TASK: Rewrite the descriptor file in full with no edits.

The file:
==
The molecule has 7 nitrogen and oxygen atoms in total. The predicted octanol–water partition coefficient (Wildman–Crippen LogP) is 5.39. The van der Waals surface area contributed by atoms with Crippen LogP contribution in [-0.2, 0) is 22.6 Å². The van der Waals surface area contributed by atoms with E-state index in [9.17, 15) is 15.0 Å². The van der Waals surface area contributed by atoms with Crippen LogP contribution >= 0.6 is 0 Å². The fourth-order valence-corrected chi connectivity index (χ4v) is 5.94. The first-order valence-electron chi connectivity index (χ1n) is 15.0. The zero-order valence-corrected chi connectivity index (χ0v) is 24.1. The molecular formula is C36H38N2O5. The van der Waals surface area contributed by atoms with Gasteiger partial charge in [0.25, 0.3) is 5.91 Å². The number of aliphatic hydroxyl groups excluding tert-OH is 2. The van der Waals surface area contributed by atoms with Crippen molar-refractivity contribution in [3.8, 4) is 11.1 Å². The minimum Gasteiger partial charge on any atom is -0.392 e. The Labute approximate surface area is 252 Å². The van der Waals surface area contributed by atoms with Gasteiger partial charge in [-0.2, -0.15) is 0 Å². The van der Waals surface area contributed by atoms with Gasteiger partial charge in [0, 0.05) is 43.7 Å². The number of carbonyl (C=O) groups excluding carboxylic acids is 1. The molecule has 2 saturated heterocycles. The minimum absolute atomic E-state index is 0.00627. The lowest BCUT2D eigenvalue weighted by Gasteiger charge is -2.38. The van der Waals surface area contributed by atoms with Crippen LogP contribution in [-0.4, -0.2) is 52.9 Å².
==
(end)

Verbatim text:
The molecule has 7 nitrogen and oxygen atoms in total. The predicted octanol–water partition coefficient (Wildman–Crippen LogP) is 5.39. The van der Waals surface area contributed by atoms with Crippen LogP contribution in [-0.2, 0) is 22.6 Å². The van der Waals surface area contributed by atoms with E-state index in [9.17, 15) is 15.0 Å². The van der Waals surface area contributed by atoms with Crippen LogP contribution >= 0.6 is 0 Å². The fourth-order valence-corrected chi connectivity index (χ4v) is 5.94. The first-order valence-electron chi connectivity index (χ1n) is 15.0. The zero-order valence-corrected chi connectivity index (χ0v) is 24.1. The molecular formula is C36H38N2O5. The van der Waals surface area contributed by atoms with Gasteiger partial charge in [0.25, 0.3) is 5.91 Å². The number of aliphatic hydroxyl groups excluding tert-OH is 2. The van der Waals surface area contributed by atoms with Crippen molar-refractivity contribution in [3.8, 4) is 11.1 Å². The minimum Gasteiger partial charge on any atom is -0.392 e. The Labute approximate surface area is 252 Å². The van der Waals surface area contributed by atoms with Gasteiger partial charge in [-0.2, -0.15) is 0 Å². The van der Waals surface area contributed by atoms with Gasteiger partial charge in [0, 0.05) is 43.7 Å². The number of carbonyl (C=O) groups excluding carboxylic acids is 1. The molecule has 2 saturated heterocycles. The minimum absolute atomic E-state index is 0.00627. The lowest BCUT2D eigenvalue weighted by Gasteiger charge is -2.38. The van der Waals surface area contributed by atoms with Crippen LogP contribution in [-0.4, -0.2) is 52.9 Å².